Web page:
Harry S. Truman Presidential Library and Museum
  • President Dwight D. Eisenhower and his family stand in front of their Christmas tree for photo on their last year in the White House, Dec. 1960.
    Getty Images
  • In 1961, first lady Jacqueline Kennedy, pictured alongside her husband President John F. Kennedy began the tradition of themed Christmas trees in the White House. The tree placed in the Blue Room was decorated with ornamental toys, birds and angels modeled after the "Nutcracker" ballet.
    John F. Kennedy Presidential Library and Museum
  • Caroline Kennedy, daughter of President John F. Kennedy, looks at the Nutcracker Christmas tree in the Blue Room of the White House during the 1961 Kennedy family Christmas.
    John F. Kennedy Presidential Library and Museum
  • President Lyndon B. Johnson took over the presidency after President John F. Kennedy's assassination. First lady Claudia “Lady Bird” chose a traditional holiday theme in her White House decorations to help the mourning nation heal. <br><br> President Lyndon B. Johnson, Lady Bird Johnson and Yuki, the White House pet dog, pose beside the family Christmas tree on Dec. 24, 1967, in the Yellow Oval Room of the White House in Washington. The theme for that year was "An American Past."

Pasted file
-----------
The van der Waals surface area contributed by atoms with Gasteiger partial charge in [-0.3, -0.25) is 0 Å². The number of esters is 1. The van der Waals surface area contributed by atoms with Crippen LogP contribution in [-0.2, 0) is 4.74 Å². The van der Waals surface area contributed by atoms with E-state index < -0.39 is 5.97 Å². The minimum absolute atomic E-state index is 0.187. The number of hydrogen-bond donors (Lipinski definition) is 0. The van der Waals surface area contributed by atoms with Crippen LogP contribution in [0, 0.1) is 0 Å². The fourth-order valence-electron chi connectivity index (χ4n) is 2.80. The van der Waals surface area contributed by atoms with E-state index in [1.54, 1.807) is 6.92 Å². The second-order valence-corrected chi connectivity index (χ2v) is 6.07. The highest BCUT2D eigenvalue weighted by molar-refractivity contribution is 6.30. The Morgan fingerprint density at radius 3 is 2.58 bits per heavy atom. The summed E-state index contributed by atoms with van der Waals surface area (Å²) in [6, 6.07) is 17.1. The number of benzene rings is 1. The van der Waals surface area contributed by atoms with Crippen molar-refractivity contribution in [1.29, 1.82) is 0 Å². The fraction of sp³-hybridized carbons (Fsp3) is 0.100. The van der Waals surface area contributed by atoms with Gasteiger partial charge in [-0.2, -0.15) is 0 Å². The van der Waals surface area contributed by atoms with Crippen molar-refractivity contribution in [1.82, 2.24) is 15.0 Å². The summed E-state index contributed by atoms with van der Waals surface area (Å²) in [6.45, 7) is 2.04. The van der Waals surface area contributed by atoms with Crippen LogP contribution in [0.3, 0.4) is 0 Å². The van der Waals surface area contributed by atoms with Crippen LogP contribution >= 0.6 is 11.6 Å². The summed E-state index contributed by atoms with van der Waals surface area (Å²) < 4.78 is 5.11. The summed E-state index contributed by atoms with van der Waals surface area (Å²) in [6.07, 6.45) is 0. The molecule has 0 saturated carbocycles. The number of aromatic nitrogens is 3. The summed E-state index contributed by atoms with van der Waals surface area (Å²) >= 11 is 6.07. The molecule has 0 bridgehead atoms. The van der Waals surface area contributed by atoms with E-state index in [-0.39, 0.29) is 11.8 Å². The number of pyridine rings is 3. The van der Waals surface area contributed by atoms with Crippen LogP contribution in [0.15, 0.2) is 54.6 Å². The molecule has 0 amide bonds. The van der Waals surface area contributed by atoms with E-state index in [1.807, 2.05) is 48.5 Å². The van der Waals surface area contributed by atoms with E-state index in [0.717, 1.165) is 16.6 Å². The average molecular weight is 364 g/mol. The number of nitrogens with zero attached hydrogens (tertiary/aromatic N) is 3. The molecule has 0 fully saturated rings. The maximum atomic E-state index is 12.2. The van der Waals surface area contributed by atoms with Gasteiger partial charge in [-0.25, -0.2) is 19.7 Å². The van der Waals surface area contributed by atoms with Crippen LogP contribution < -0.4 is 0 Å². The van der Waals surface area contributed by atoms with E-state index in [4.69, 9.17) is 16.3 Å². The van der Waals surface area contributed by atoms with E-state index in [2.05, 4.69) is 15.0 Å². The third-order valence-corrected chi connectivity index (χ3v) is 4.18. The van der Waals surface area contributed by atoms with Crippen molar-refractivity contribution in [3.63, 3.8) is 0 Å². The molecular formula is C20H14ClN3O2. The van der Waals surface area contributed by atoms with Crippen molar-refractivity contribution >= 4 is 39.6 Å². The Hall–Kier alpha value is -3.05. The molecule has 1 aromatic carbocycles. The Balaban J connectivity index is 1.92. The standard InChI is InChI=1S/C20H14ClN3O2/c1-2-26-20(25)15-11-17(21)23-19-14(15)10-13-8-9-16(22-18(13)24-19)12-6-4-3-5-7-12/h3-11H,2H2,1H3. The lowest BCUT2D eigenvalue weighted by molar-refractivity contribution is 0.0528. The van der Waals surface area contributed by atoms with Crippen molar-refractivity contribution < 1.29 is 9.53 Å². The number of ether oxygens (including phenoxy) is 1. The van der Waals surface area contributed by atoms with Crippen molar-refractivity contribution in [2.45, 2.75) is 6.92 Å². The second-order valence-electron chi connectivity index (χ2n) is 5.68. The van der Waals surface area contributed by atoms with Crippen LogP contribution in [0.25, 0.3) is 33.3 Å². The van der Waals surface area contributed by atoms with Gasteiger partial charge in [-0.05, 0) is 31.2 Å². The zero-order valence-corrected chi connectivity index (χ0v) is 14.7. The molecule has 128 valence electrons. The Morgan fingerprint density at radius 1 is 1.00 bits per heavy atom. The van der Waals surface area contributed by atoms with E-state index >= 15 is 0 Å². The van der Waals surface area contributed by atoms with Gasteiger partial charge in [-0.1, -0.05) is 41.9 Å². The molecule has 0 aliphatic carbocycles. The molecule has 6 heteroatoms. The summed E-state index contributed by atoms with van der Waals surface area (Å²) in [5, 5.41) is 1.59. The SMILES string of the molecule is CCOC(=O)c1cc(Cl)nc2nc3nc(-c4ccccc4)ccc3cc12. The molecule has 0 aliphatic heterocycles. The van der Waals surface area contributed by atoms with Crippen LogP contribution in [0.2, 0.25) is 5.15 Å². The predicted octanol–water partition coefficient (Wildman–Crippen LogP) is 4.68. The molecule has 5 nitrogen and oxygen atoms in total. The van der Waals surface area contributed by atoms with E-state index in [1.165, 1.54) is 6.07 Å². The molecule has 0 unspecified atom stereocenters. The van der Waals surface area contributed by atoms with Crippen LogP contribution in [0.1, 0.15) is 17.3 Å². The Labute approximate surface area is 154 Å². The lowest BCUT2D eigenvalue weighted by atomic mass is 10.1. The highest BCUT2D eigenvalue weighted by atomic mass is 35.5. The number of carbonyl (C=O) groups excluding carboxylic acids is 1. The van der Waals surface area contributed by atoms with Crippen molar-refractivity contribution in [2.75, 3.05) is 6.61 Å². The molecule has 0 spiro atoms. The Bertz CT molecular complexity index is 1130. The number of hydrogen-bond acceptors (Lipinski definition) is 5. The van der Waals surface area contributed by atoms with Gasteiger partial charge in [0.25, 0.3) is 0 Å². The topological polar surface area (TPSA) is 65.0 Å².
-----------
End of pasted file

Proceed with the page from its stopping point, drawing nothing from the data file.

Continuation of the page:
• Lynda Bird Johnson Robb, daughter of President Lyndon B. Johnson, holds her infant daughter Lucinda Robb in front of a fireplace hung with Christmas stockings in the Blue Room of the White House, December 1968.
    Harry S. Truman Presidential Library and Museum
  • First Lady Patricia Nixon hosts her annual party for the children of the Diplomatic Corps at the White House, Dec. 23, 1969.
    NARA/Richard Nixon Presidential Library and Museum